Officials in the United States and its European allies have refused to even confirm that Israel is violating international law in its indiscriminate attacks on the civilian population in Gaza. On the other hand, the narrative that China had committed nothing less than genocide in Xinjiang – where nothing matching the severity of the Israeli attacks on Gaza has happened – persists in the official statements of those same governments.

In a chapter of a recently published book titled “Culture of Enmity: The Discursive Struggle for Taiwan in the Making of the New Cold War,” Alain Brossat and I examine the discursive practices surrounding the “genocide” narrative in Xinjiang. On his final day of service as secretary of state in January 2021, Mike Pompeo disregarded the conventional tradition of exercising restraint before handing over his office. He became the first prominent voice to declare that China was perpetrating an “ongoing genocide” against the Uyghur minority in Xinjiang. Pompeo’s statement was particularly surprising because, at that time, the United States had not yet acknowledged the genocide of the Rohingya in Myanmar, despite ample well-documented evidence.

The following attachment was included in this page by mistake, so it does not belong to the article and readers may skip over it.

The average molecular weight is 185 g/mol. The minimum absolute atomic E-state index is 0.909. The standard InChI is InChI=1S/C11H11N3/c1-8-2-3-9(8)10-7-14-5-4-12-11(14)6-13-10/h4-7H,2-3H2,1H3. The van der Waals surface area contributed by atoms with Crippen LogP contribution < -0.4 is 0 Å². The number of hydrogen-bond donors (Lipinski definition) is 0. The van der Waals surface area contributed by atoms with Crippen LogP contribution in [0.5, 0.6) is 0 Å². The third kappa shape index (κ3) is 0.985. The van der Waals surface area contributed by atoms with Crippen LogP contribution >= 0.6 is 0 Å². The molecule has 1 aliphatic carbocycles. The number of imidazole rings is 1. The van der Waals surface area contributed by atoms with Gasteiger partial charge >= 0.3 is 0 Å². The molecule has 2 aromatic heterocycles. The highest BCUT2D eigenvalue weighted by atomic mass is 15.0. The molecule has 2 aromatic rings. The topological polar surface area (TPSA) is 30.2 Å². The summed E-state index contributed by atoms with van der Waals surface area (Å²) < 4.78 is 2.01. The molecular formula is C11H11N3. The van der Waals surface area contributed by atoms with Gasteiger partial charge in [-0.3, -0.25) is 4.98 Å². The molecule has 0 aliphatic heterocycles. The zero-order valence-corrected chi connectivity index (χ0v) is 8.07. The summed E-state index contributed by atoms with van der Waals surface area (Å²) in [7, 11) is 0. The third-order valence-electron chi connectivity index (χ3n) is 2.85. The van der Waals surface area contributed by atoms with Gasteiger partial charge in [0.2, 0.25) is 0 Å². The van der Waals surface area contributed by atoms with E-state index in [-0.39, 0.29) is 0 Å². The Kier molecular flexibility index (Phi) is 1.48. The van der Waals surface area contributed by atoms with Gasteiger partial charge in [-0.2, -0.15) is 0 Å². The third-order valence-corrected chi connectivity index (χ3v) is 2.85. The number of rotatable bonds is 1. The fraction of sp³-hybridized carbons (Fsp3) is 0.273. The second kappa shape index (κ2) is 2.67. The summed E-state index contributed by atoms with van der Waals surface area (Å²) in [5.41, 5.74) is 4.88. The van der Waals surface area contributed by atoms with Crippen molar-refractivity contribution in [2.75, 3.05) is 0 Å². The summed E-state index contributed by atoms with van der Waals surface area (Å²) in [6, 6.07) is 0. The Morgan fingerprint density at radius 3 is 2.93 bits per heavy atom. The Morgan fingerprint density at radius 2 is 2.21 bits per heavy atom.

Nonetheless, this significant departure from established diplomatic protocol was quickly embraced as the “truth” and subsequently echoed by many other politicians and journalists, mainly in the Global North. 

In fact, by March of the same year, Pompeo’s successor, Antony Blinken, doubled down on this dubious claim and labeled China’s actions in Xinjiang as “genocide” in a report issued by his office. Importantly, this decision contradicted the conclusions of State Department lawyers, who had recently determined that there was not sufficient evidence to support the genocide claims. International media of the Global North propagated news of this alleged genocide without further critical examination, as they do most negative news stories about China. 

In contrast to what is contended in the aforementioned Global Times editorial, which defines these accusations as a “political plot to destabilize Xinjiang,” the human rights abuses perpetrated by the Chinese government against Muslim minorities in the Xinjiang region are undeniable. However, the same governments claiming the right to hold China to account for those abuses are willing to give the Israeli government a pass.